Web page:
here takes place in a new facility built in 1999. It’s tiny. But
there’s still an old press room, containing an ancient parrot
press, which was built in situ
and used from 1570 to 1924. Two or three people would climb on it,
and it was necessary to use straw with the grapes for pressing,
because there was no cage as with a basket press.
level of destemming depends on the year, but typically there will be
20% whole bunches in the ferments. There are six larger vats – one
for each of the vineyard parcels – plus two smaller ones for the
younger vines. Everything is made for the grand vin, but since 2005
there has been a second wine, La Forge du Tart, and there is also
some wine sold as Morey St Denis if necessary.
temperature is controlled, with gradual increases from 12 to 33 °C.
Every day it increases by 2 °C. There is one week’s cool
maceration before fermentation starts, and yeast is not added. After
1 week fermentation starts, and this takes a week and is then
followed by a week’s post ferment maceration. In all, the
maceration is from 3 weeks to a month. ‘Long and slow,’ is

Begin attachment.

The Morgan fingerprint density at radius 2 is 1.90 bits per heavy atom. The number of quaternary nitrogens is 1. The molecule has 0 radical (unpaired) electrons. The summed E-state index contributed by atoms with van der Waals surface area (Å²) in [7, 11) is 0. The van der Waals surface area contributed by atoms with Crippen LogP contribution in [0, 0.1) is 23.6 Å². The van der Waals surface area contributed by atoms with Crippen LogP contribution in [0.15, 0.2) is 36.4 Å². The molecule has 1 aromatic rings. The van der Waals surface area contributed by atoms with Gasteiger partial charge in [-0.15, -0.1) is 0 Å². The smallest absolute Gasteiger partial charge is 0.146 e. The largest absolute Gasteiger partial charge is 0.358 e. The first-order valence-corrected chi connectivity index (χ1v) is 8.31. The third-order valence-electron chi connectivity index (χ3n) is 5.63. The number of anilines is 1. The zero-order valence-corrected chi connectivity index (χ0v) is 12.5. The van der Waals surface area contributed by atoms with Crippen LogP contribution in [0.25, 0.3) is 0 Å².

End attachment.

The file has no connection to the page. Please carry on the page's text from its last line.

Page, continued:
Sylvain’s philosophy. An important aspect of the house style here
is late malolactic fermentation. ‘Late malo is our philosophy to
get the flesh,’ says Sylvain. ‘We use the lees to bring the wine
fatness.’ Sulfur dioxide isn’t used to control malolactic, just
all, there is a minimum 18 month élevage, and no filtration is
used. All new oak is used each year, and they work with five
different coopers. These coopers store wood specifically for Clos du
Tart, who control the origin, drying and toasting. Most of the wood
is Tronçais, with 36 month’s drying and medium toasting.
2000 cases are produced each year, and the wine is bottled by hand
in the cellar. 70% is exported, and now the Clos du Tart, while
still owned by the Mommesin family, is completely separate from the
Mommesin negociant business.
de Tart 2005 ‘This was the easiest wine to make,’ says Sylvain Pitiot.